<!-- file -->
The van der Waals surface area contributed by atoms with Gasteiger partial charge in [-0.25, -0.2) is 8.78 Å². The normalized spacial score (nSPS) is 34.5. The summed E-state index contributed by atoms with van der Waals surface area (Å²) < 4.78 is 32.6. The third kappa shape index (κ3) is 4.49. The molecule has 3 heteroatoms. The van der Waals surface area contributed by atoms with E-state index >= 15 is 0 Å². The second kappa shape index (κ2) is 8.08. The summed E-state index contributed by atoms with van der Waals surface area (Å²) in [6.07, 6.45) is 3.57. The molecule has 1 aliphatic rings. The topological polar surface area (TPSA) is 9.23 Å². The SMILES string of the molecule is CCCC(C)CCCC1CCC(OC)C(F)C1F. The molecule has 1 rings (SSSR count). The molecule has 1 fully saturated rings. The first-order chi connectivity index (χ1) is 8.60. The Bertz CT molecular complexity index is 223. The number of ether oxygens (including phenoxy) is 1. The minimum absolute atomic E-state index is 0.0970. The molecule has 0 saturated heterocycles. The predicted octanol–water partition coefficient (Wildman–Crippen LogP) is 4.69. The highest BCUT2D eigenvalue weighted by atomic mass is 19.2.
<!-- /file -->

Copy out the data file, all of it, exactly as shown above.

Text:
The van der Waals surface area contributed by atoms with Gasteiger partial charge in [-0.25, -0.2) is 8.78 Å². The normalized spacial score (nSPS) is 34.5. The summed E-state index contributed by atoms with van der Waals surface area (Å²) < 4.78 is 32.6. The third kappa shape index (κ3) is 4.49. The molecule has 3 heteroatoms. The van der Waals surface area contributed by atoms with E-state index >= 15 is 0 Å². The second kappa shape index (κ2) is 8.08. The summed E-state index contributed by atoms with van der Waals surface area (Å²) in [6.07, 6.45) is 3.57. The molecule has 1 aliphatic rings. The topological polar surface area (TPSA) is 9.23 Å². The SMILES string of the molecule is CCCC(C)CCCC1CCC(OC)C(F)C1F. The molecule has 1 rings (SSSR count). The molecule has 1 fully saturated rings. The first-order chi connectivity index (χ1) is 8.60. The Bertz CT molecular complexity index is 223. The number of ether oxygens (including phenoxy) is 1. The minimum absolute atomic E-state index is 0.0970. The molecule has 0 saturated heterocycles. The predicted octanol–water partition coefficient (Wildman–Crippen LogP) is 4.69. The highest BCUT2D eigenvalue weighted by atomic mass is 19.2.